Survival in relation to the underlying disease. Solid line indicates group 1, pancreatic necrosis, 57 patients; broken line, intra-abdominal infection due to a benign disease, 25 patients; dotted line, intra-abdominal infection due to a malignant neoplasm, 10 patients; and plus signs, censored data. P<.001, log-rank test.
Stephan Kriwanek, Christian Armbruster, Klaus Dittrich, Philipp Beckerhinn, Alexandra Schwarzmaier, Eva Redl. Long-term Outcome After Open Treatment of Severe Intra-abdominal Infection and Pancreatic Necrosis. Arch Surg. 1998;133(2):140–144. doi:10.1001/archsurg.133.2.140
Outcome assessment after surgical treatment of intra-abdominal infections and pancreatic necrosis has concentrated on postoperative complications and survival, while long-term results have received little attention.
To evaluate hospital costs and long-term outcome for patients undergoing open treatment of intra-abdominal infection or pancreatic necrosis and to determine whether results justify costs.
Cohort study and cost-effectiveness analysis.
From January 1, 1988, through June 30, 1996, we used open treatment for 147 patients with pancreatic necrosis (n=75; group 1), severe intra-abdominal infections due to benign diseases (n=50; group 2), and infections due to malignant neoplasm (n=22; group 3). All surviving patients (n=92) were followed up. Fifty-seven patients in group 1, 25 patients in group 2, and 10 patients in group 3 survived.
The effective costs of treatment per surviving patient (including restorative surgery) were calculated. The patients were interviewed, and the residence location, medical treatment, degree of recovery, functional state, and employment status were assessed. We assessed the quality of life by using the short general health survey (SF-36).
Main Outcome Measures
Costs, survival, and long-term outcome.
The effective costs per survivor studied were $175000 (group 1) and $232400 (groups 2 and 3). Most patients experienced good long-term results, ie, employment status was unchanged for 69 (75%) of the patients, and the functional state was unchanged for 81 (88%) of the patients. Readmission to a hospital was necessary for 14 (15%) of the patients, and 5 (6%) required care in nursing homes. Of the patients studied, 75% described their quality of life as good. Patients in group 3 had significantly worse results for survival, functional status, and quality of life (P<.01, log-rank test).
Our study demonstrated that open treatment of severe intra-abdominal infection and pancreatic necrosis is a cost-effective treatment with good long-term results for most patients. However, patients with malignant neoplasms did not benefit from this therapy and, therefore, should not be treated by laparostomy.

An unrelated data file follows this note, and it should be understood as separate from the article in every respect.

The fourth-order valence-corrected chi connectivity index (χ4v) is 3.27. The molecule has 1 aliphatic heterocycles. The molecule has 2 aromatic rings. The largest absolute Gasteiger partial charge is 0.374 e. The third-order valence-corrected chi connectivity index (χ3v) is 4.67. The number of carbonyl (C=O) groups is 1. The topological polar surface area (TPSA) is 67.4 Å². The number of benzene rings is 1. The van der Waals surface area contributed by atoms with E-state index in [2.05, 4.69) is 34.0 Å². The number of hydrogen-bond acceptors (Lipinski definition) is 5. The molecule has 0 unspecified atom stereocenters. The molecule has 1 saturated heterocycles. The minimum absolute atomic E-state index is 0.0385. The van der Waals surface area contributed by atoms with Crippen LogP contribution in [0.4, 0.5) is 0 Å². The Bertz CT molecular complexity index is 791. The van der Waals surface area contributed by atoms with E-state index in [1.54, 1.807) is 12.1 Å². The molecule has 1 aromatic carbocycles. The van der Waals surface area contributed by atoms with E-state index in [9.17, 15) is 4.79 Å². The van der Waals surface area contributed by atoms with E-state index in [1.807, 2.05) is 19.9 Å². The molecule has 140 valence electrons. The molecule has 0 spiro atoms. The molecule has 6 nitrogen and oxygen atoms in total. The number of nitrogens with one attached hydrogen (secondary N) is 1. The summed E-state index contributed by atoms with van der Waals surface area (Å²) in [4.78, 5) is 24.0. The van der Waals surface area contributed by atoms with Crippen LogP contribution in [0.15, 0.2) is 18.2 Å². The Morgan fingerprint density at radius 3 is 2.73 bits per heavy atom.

DESPITE ADVANCES in surgical and intensive care, severe intra-abdominal infection and pancreatic necrosis are complicated by high mortality rates.1 A variety of surgical strategies has evolved to treat these potentially lethal diseases. Operative treatment of intra-abdominal infection consists of the elimination of the focus by resection or suturing of perforated viscera, reduction of gross peritoneal contamination, and treatment of residual infection.2 While elimination of the focus and reduction of contamination are accepted as conditions of successful treatment, operative procedures differ for the treatment of residual infection. The following major approaches have been developed: (1) continuous closed postoperative lavage,3,4 (2) planned relaparotomy,5 and (3) open treatment by laparostomy.6- 8
Open treatment is the most expensive of all therapeutic modalities.7,8 Because of the severity of illness in patients treated by laparostomy, intensive care is always necessary. To determine whether this substantial use of health care resources is justified, the results of treatment must be assessed.9 Outcome assessment after severe intra-abdominal infection and pancreatic necrosis has concentrated on postoperative complications and survival. Because long-term consequences of intensive care and operative treatment may differ substantially from short-term results, therapy should no longer be assessed only by survival; longevity and quality of life must also be considered to assess therapeutic strategies correctly.10- 12 Few publications reported the long-term outcome after surgical treatment of severe intra-abdominal infections13- 18 ; data on long-term results after open treatment are limited.16,18
We studied the hospital costs and long-term outcome for patients who underwent open treatment for severe intra-abdominal infection and pancreatic necrosis to answer the critical question of whether results justify costs.
From January 1, 1988, through June 30, 1996, 147 patients (95 men, 52 women; mean age, 53 years; range, 23-79 years) underwent open treatment. The indication for treatment was pancreatic necrosis in 75 patients (group 1) and severe intra-abdominal infection due to peritonitis in 72 patients (groups 2 and 3). Because our hospital is a referral center for abdominal sepsis, approximately one third (35%) of all patients were referred to our department after undergoing an operation in another institution.